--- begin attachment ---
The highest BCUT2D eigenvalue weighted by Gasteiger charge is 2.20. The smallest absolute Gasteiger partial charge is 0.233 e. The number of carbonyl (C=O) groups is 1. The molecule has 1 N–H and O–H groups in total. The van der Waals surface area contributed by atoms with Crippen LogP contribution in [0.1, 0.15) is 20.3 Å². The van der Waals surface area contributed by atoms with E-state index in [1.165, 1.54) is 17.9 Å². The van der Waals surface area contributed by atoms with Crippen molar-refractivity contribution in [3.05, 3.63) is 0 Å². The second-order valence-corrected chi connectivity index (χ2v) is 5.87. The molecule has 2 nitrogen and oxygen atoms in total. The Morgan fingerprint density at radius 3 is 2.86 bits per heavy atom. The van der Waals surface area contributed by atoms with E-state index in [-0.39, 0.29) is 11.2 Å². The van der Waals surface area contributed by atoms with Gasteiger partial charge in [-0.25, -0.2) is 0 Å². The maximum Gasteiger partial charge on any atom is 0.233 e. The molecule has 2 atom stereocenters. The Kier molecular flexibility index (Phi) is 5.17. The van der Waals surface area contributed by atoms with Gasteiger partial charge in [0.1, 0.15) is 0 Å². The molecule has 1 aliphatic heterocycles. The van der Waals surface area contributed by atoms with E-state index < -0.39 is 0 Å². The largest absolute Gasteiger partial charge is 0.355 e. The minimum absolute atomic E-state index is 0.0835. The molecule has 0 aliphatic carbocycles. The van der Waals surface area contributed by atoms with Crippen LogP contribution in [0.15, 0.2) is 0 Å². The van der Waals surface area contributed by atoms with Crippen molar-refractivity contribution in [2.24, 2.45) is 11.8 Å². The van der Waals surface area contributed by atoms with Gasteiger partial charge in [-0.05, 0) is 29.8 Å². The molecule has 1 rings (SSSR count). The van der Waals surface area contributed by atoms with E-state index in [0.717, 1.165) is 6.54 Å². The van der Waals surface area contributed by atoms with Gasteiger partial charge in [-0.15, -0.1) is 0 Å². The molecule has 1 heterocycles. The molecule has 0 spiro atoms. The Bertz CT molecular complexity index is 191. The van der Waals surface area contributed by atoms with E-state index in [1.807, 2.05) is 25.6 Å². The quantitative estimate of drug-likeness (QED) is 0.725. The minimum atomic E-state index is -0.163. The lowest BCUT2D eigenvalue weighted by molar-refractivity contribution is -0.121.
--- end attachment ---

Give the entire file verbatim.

The highest BCUT2D eigenvalue weighted by Gasteiger charge is 2.20. The smallest absolute Gasteiger partial charge is 0.233 e. The number of carbonyl (C=O) groups is 1. The molecule has 1 N–H and O–H groups in total. The van der Waals surface area contributed by atoms with Crippen LogP contribution in [0.1, 0.15) is 20.3 Å². The van der Waals surface area contributed by atoms with E-state index in [1.165, 1.54) is 17.9 Å². The van der Waals surface area contributed by atoms with Crippen molar-refractivity contribution in [3.05, 3.63) is 0 Å². The second-order valence-corrected chi connectivity index (χ2v) is 5.87. The molecule has 2 nitrogen and oxygen atoms in total. The Morgan fingerprint density at radius 3 is 2.86 bits per heavy atom. The van der Waals surface area contributed by atoms with E-state index in [-0.39, 0.29) is 11.2 Å². The van der Waals surface area contributed by atoms with Gasteiger partial charge in [-0.25, -0.2) is 0 Å². The maximum Gasteiger partial charge on any atom is 0.233 e. The molecule has 2 atom stereocenters. The Kier molecular flexibility index (Phi) is 5.17. The van der Waals surface area contributed by atoms with Gasteiger partial charge in [0.1, 0.15) is 0 Å². The molecule has 1 aliphatic heterocycles. The van der Waals surface area contributed by atoms with E-state index < -0.39 is 0 Å². The largest absolute Gasteiger partial charge is 0.355 e. The minimum absolute atomic E-state index is 0.0835. The molecule has 0 aliphatic carbocycles. The van der Waals surface area contributed by atoms with Crippen LogP contribution in [0.15, 0.2) is 0 Å². The van der Waals surface area contributed by atoms with Crippen molar-refractivity contribution in [2.24, 2.45) is 11.8 Å². The van der Waals surface area contributed by atoms with Gasteiger partial charge in [-0.05, 0) is 29.8 Å². The molecule has 1 rings (SSSR count). The van der Waals surface area contributed by atoms with E-state index in [0.717, 1.165) is 6.54 Å². The van der Waals surface area contributed by atoms with Gasteiger partial charge in [-0.15, -0.1) is 0 Å². The molecule has 1 heterocycles. The molecule has 0 spiro atoms. The Bertz CT molecular complexity index is 191. The van der Waals surface area contributed by atoms with E-state index in [1.807, 2.05) is 25.6 Å². The quantitative estimate of drug-likeness (QED) is 0.725. The minimum atomic E-state index is -0.163. The lowest BCUT2D eigenvalue weighted by molar-refractivity contribution is -0.121.